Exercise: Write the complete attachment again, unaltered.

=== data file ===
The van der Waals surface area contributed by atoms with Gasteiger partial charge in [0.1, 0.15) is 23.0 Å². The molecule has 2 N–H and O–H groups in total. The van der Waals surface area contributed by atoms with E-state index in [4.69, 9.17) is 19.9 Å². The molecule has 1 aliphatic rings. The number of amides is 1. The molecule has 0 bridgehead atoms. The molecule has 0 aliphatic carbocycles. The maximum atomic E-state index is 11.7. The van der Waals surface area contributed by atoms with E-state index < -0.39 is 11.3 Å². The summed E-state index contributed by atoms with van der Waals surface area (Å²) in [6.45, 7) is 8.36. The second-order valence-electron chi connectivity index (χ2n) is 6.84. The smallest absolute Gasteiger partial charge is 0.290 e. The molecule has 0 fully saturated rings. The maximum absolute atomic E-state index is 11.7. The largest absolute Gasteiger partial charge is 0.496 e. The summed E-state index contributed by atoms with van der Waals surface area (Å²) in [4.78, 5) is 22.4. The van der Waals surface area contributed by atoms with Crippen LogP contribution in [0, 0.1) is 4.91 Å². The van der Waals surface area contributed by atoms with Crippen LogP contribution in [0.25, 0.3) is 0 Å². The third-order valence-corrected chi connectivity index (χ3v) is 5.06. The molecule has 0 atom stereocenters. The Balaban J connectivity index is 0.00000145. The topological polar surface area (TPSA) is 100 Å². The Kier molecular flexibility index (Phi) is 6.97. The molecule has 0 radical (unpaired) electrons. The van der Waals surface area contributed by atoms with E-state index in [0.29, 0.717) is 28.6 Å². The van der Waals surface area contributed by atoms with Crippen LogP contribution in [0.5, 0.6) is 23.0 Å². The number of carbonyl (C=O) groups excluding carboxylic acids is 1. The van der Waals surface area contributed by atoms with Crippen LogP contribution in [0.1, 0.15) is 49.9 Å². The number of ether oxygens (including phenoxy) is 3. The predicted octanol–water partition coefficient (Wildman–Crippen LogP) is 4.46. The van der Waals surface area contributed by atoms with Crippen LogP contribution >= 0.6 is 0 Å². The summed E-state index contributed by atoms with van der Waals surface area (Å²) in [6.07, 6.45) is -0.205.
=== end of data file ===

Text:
The van der Waals surface area contributed by atoms with Gasteiger partial charge in [0.1, 0.15) is 23.0 Å². The molecule has 2 N–H and O–H groups in total. The van der Waals surface area contributed by atoms with E-state index in [4.69, 9.17) is 19.9 Å². The molecule has 1 aliphatic rings. The number of amides is 1. The molecule has 0 bridgehead atoms. The molecule has 0 aliphatic carbocycles. The maximum atomic E-state index is 11.7. The van der Waals surface area contributed by atoms with E-state index < -0.39 is 11.3 Å². The summed E-state index contributed by atoms with van der Waals surface area (Å²) in [6.45, 7) is 8.36. The second-order valence-electron chi connectivity index (χ2n) is 6.84. The smallest absolute Gasteiger partial charge is 0.290 e. The molecule has 0 fully saturated rings. The maximum absolute atomic E-state index is 11.7. The largest absolute Gasteiger partial charge is 0.496 e. The summed E-state index contributed by atoms with van der Waals surface area (Å²) in [4.78, 5) is 22.4. The van der Waals surface area contributed by atoms with Crippen LogP contribution in [0, 0.1) is 4.91 Å². The van der Waals surface area contributed by atoms with Crippen LogP contribution in [0.25, 0.3) is 0 Å². The third-order valence-corrected chi connectivity index (χ3v) is 5.06. The molecule has 0 atom stereocenters. The Balaban J connectivity index is 0.00000145. The topological polar surface area (TPSA) is 100 Å². The Kier molecular flexibility index (Phi) is 6.97. The molecule has 0 radical (unpaired) electrons. The van der Waals surface area contributed by atoms with E-state index in [0.29, 0.717) is 28.6 Å². The van der Waals surface area contributed by atoms with Crippen LogP contribution in [0.5, 0.6) is 23.0 Å². The number of carbonyl (C=O) groups excluding carboxylic acids is 1. The van der Waals surface area contributed by atoms with Crippen LogP contribution in [0.1, 0.15) is 49.9 Å². The number of ether oxygens (including phenoxy) is 3. The predicted octanol–water partition coefficient (Wildman–Crippen LogP) is 4.46. The van der Waals surface area contributed by atoms with Crippen LogP contribution >= 0.6 is 0 Å². The summed E-state index contributed by atoms with van der Waals surface area (Å²) in [6.07, 6.45) is -0.205.